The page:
While Niko Kovac delivered a seventh straight Bundesliga title, as is a prerequisite for every Bayern Munich boss, the Bavarians’ faith in their manager was far from complete. It was against this backdrop that Hansi Flick was hired to be Kovac’s assistant last summer, the idea being that he would guide the relative novice when needed.
Flick had, after all, performed a similar role as Joachim Low’s assistant manager with the German national team for eight years. Low might not have needed much guidance, but Flick was an integral part of the staff that led Die Mannschaft to World Cup glory in 2014. Even after that, the 55-year-old held a position as sporting director at the German Football Association (DFB) until 2017. Flick was a familiar face to German soccer fans by the time he pitched up at the Allianz Arena, and he’s only become more familiar since.
Rather than guiding them from the shadows, Flick is now the one leading Bayern Munich after Kovac’s sacking in November. Initially hired on an interim basis, Flick made his permanent appointment unavoidable, winning 12 of 15 Bundesliga games before the coronavirus shutdown to take his team back to the top of the table. The outlook for the Bavarians is decidedly brighter than it was just a few months ago.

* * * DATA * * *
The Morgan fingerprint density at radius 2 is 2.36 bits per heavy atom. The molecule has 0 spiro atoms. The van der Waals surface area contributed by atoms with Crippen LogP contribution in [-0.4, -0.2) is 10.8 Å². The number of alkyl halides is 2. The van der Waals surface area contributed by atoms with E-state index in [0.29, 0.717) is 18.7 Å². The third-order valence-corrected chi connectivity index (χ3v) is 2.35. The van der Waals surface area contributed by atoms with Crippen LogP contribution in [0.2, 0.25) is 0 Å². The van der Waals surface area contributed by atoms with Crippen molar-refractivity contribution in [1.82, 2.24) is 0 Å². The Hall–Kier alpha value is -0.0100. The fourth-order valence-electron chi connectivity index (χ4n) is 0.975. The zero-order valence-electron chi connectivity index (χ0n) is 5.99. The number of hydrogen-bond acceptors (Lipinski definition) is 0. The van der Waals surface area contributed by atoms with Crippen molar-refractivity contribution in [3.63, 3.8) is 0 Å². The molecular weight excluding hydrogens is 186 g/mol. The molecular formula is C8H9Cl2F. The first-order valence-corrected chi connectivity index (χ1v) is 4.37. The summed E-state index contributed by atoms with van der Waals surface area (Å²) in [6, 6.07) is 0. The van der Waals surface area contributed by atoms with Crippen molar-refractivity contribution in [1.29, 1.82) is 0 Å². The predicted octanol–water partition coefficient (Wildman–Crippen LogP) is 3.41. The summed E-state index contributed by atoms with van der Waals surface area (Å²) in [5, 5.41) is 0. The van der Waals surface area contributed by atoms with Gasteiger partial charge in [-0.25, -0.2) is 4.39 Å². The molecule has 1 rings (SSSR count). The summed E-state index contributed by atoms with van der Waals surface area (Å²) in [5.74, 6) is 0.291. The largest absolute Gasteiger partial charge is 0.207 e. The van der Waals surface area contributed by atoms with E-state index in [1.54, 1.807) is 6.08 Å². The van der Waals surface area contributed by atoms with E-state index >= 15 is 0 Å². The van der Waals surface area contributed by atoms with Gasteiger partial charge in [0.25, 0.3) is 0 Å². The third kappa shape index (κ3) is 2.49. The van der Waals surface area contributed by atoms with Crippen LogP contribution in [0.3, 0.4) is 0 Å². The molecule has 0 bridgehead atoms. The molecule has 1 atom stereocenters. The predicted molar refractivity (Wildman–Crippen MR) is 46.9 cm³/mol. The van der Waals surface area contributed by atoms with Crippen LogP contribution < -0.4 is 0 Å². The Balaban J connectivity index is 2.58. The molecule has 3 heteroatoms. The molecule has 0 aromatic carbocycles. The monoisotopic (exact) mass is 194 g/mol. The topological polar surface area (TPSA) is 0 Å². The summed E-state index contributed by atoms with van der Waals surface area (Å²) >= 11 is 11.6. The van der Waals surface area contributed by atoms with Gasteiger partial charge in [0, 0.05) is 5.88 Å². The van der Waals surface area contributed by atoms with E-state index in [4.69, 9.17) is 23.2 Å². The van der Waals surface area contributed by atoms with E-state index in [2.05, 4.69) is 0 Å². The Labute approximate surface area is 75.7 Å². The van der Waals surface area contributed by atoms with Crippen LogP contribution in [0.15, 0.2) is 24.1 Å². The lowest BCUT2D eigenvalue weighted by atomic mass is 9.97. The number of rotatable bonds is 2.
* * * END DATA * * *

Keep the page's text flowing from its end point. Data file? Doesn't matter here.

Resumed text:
And yet while Flick has got Bayern Munich’s season back on track, with the 2019/20 Bundesliga campaign set to resume on May 16, the club finds itself at something of a crossroads. The Bavarians are in the middle of a generation transition between one era and another. Flick might have found a way to bridge the gap for the time being, but there’s still no guarantee that Bayern Munich will make the crossing safely.
Out with the old?
Many of the club’s Old Guard were left unhappy by Kovac’s treatment of them. Thomas Muller was benched by the Croatian, later admitting that he subsequently pondered leaving Bayern Munich. There were also rumbles of discontent from Robert Lewandowski and Manuel Neuer towards the end of his tenure, adding to the instability rarely seen at such a fine-tuned club.
Flick recognised the immediate need to get such influential dressing room figures back on side, with Muller in particular revitalised by the change in management. But the fundamental problem Kovac was tasked with addressing remains - Bayern Munich’s team is an aging one in need of an overhaul. After the recent contract extension for Muller through 2023, it appears the club is still struggling to decide how exactly to transition.
The retirement of Franck Ribery and Arjen Robben at the end of last season hinted at a squad renovation that never truly materialised. Leroy Sane seemed destined to make the move from Manchester City, with the winger identified as Bayern Munich’s next mega-money signing, but only Philippe Coutinho and Ivan Perisic arrived as short term loan additions.
Coutinho started strongly, but is no longer seen as part of Bayern Munich’s vision for the future according to recent reports. This leaves the Brazilian playmaker adrift with no place for him at Barcelona either, but it also puts the Bundesliga champions back to square one in their search for someone to build their next great team around.